By now, you've probably seen Stuff White People Like, a hilarious send-up of hipster/urban, upwardly-mobile and aspiring-upwardly-mobile
-basement (mostly male) white folks between 18 and 35 and their sense of self-satisfaction and intellectual superiority. (I added the link to the side of my blog exactly 9 days ago, but I'm not mentioning that for your information so much as to impress you with how I knew about it before you did.) If you haven't, click on that link.
What's emerged in a number of the responses, of course, is how particular the author's sense of whiteness is - my specificity in the last paragraph, for instance, has a certain ridiculousness but also encapsulates their target subject (and target audience) perfectly. For instance, from the entry on '#84 T-Shirts':
"It is also imperative to understand that faux vintage shirts (”Getting Lucky in Kentucky”) are completely unacceptable. They are beloved by the wrong kind of white people, and must be avoided at all costs."
While this "wrong kind of white people" is implicitly present throughout the list, they're only mentioned explicitly in the rare entry. This makes sense since they are, within both the logic of this list and, I would argue, hegemonic racial logic on the whole, not white - or, at best, off-white. In Bobby Noble's first book, he argues that "whiteness often emerges as a distinct racial identity when it can be identified as somehow primitive or inhuman". I would suggest that there's a bit of a critical slippage between white people (in the general sense) and whiteness (in the theoretical sense) in this quote - that the whiteness Noble describes is actually the off-whiteness of certain white people that I described above. I think this is what Noble is getting at when he subsequently says that "[t]o see a white as a white rather than as just 'another person' that white needs to be marked out as different from those white who observe him/her". This sort of work is most often subtly (and effectively) accomplished through the denigration of the "wrong kind of white people" as 'white trash', the invocation of 'taste' or 'class' (in both the economic and cultural respects), or any number of similar variants. Stuff White People Like manages, in its hyperbolic way, to be quite revealing of these mechanisms.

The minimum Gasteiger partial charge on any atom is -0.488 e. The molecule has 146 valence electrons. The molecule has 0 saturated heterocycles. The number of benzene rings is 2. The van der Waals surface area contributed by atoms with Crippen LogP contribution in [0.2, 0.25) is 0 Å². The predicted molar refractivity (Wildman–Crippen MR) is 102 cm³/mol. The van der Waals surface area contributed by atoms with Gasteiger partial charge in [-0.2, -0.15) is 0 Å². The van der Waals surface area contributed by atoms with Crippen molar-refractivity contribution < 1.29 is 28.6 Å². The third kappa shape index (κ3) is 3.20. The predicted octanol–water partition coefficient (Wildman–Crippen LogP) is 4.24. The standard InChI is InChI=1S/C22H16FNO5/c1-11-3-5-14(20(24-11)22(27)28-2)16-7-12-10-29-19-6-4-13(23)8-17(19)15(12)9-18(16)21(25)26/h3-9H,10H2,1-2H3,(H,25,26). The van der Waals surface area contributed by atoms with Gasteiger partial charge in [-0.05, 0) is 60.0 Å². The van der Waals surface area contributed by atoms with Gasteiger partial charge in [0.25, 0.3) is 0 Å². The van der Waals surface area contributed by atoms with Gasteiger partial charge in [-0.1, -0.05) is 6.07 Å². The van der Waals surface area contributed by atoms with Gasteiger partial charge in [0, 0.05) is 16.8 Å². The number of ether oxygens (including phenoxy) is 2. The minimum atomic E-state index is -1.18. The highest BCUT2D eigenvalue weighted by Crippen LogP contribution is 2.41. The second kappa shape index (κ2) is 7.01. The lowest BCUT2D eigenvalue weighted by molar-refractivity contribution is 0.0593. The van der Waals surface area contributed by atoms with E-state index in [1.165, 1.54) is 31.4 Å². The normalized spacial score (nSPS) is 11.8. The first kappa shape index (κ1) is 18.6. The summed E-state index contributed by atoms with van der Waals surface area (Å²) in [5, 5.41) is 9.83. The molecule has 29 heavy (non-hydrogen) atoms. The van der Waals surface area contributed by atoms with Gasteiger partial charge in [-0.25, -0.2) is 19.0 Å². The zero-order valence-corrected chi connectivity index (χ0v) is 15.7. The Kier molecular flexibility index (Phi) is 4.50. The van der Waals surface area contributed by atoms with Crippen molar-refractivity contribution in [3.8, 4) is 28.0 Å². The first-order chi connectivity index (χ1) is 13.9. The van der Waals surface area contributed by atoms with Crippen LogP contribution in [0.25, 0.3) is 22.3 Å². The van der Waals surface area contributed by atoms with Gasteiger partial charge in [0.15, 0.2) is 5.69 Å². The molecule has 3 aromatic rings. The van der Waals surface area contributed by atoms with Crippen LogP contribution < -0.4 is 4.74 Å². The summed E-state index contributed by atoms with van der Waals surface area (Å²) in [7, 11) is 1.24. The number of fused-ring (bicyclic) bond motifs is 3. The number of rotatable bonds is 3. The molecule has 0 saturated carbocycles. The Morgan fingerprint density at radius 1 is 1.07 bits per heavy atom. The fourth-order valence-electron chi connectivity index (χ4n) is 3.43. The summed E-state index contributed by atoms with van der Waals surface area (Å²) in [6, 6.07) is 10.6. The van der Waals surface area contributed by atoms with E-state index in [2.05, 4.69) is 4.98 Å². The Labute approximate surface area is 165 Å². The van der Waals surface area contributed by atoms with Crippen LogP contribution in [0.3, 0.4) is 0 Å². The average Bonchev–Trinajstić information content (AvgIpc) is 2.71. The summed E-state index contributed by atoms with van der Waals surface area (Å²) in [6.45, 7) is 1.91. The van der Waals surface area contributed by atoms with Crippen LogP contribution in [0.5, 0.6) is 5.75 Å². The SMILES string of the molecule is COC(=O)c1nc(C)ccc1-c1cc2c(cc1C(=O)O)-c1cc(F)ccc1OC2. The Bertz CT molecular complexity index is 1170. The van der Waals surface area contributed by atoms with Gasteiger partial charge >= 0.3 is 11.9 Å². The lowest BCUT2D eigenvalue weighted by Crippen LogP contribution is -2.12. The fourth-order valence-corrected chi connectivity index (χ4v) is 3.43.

It also manages to prevent white people from turning invisible once the passing blow is made at off-white and non-white people. Numerous critical race scholars have noted that whiteness is characterized by an invisibility - it is, contradictorily, so hypervisible that it assumes normality and a taken-for-grantedness, and so escapes notice as a race or color. A number of my white friends have admitted a certain ambivalence or discomfort with the site that they simply can't articulate, and my guess would be that some of that discomfort relates to the blog's refusal to let whiteness remain invisible and to scrutinize its taken-for-grantedness. As far as subversive gestures go, this isn't a grand one - but it's a start.
Two related but not entirely connected notes:
-One of the most amusing features of every entry is the section that tells off/non-white people how, in understanding why white people like the given item, they can turn the situation to their advantage. Often, interestingly, this advice would have the effect of rendering those same mechanisms of white privilege invisible once more - to the white person, anyway - since they encourage affirming whiteness or assuaging white guilt. Sure, the knowing off/non-white person isn't fooled, but were they ever fooled?
-It's also been interesting to see how many of my non-white friends are troubled by their resemblance to the white person that the blog interpellates - with respect to both the implied white subject and the implied (white) reader. Whiteness is, after all, a concept and a label for a field of racialized social power, and not actually a reference to an essentialized body or type of skin. That's no clearer than when someone who identifies as non-white realizes that s/he is, according to the website, white as a daisy.